ST. PETE BEACH — Discussion of redevelopment of the city's Corey Avenue/Downtown District will intensify this week as design consultants return to present their initial findings and suggestions in community meetings Wednesday and Thursday.
The Michael Baker Jr. consulting firm, an international company ranked among the top 10 percent of the 500 largest U.S. design firms, has been studying the city's aging downtown since last fall.
The group last met with residents, business owners and the City Commission in November to gather ideas and determine what the various groups want most for the area.
One controversial proposal — rerouting traffic in what officials call a "couplet" of one-way streets — so far has the support of the commission, but with three new members taking their seats Tuesday, all bets are off.
"There are still concerns about the couplet, which should be addressed in the design. These include the potential to make businesses less visible to drivers, possible driver confusion, creating issues on other streets from diverted/shortcut traffic, and disruption to businesses during construction," according to the Baker firm's analysis that will be presented this week.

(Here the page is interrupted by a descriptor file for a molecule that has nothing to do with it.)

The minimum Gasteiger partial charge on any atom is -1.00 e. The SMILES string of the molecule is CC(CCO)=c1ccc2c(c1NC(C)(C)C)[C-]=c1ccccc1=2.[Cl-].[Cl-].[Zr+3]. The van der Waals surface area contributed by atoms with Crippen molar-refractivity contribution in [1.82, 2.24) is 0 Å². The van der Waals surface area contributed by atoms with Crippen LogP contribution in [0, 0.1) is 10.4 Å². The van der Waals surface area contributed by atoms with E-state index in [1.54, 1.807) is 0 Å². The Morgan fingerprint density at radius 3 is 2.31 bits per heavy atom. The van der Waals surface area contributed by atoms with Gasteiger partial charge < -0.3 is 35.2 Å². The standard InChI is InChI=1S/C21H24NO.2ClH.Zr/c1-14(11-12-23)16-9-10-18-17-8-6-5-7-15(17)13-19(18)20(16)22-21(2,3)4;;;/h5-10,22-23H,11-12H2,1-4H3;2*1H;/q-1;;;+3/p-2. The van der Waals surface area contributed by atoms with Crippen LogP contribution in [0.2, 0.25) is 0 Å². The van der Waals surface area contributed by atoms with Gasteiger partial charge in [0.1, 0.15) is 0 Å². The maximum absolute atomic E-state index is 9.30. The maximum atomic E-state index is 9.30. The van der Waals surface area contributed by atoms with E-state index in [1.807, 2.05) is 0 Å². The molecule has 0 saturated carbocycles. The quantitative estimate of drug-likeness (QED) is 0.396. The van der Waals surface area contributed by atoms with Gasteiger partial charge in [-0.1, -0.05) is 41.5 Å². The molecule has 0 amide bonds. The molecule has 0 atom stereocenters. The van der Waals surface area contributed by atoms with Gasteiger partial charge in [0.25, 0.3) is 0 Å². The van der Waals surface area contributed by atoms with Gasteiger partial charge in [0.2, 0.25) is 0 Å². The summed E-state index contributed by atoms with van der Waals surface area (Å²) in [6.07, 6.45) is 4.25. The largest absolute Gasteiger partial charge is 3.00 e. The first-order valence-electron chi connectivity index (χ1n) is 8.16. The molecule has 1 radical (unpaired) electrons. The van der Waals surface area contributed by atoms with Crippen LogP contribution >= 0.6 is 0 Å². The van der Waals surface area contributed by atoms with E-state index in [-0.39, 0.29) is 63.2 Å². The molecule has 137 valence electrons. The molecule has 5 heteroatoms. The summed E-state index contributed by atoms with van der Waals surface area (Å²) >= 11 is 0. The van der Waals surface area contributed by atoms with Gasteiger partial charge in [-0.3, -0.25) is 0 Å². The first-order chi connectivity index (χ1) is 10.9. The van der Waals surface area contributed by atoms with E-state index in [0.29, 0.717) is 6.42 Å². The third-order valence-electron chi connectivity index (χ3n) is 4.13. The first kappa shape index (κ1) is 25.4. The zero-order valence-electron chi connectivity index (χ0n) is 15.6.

The firm, though, also talked about "much that could be gained" by using the couplet to increase space for street beautification and on-street parking, to improve traffic flow and to significantly increase pedestrian safety.
The goal of this week's meetings is to focus on the best redevelopment concepts, which the firm will then formulate into a specific set of proposals it will bring back to the city this summer.
Those proposals will use landscaping, design guidelines, signs, gateways and public art to establish a unique look for the Corey Avenue District.
Community members have told the group they want St. Pete Beach's downtown area to be "colorful and alive," with an upscale beach style that is neither "whimsical nor garish." Above all, people want the redesigned "everyone's downtown" area to be accessible and comfortable, the Baker report states.
The area under study extends from the Intracoastal Waterway to the Gulf of Mexico on the east and west, and from 77th to 73rd avenues. The Corey Avenue business district is in the center of the study area.
Baker's report indicates that residents primarily want the area to be more pedestrian friendly, where people could park once and safely walk to all destinations in the area.
Amenities would include extensive signature lighting and landscaping, outdoor dining with flexible "parklets" carved out of roads that can be used for seating, as well as public restrooms.
Events and activities are envisioned to extend from sunrise into the evening. One proposal calls for a fishing pier, boat docks and a marina.
Redevelopment would be encouraged to include businesses, hotels and residences.
"Vacant land and buildings provide key opportunities for redevelopment and reuse. Most obvious is the large parcel at the 'sunrise' end of Corey Avenue," the Baker report states.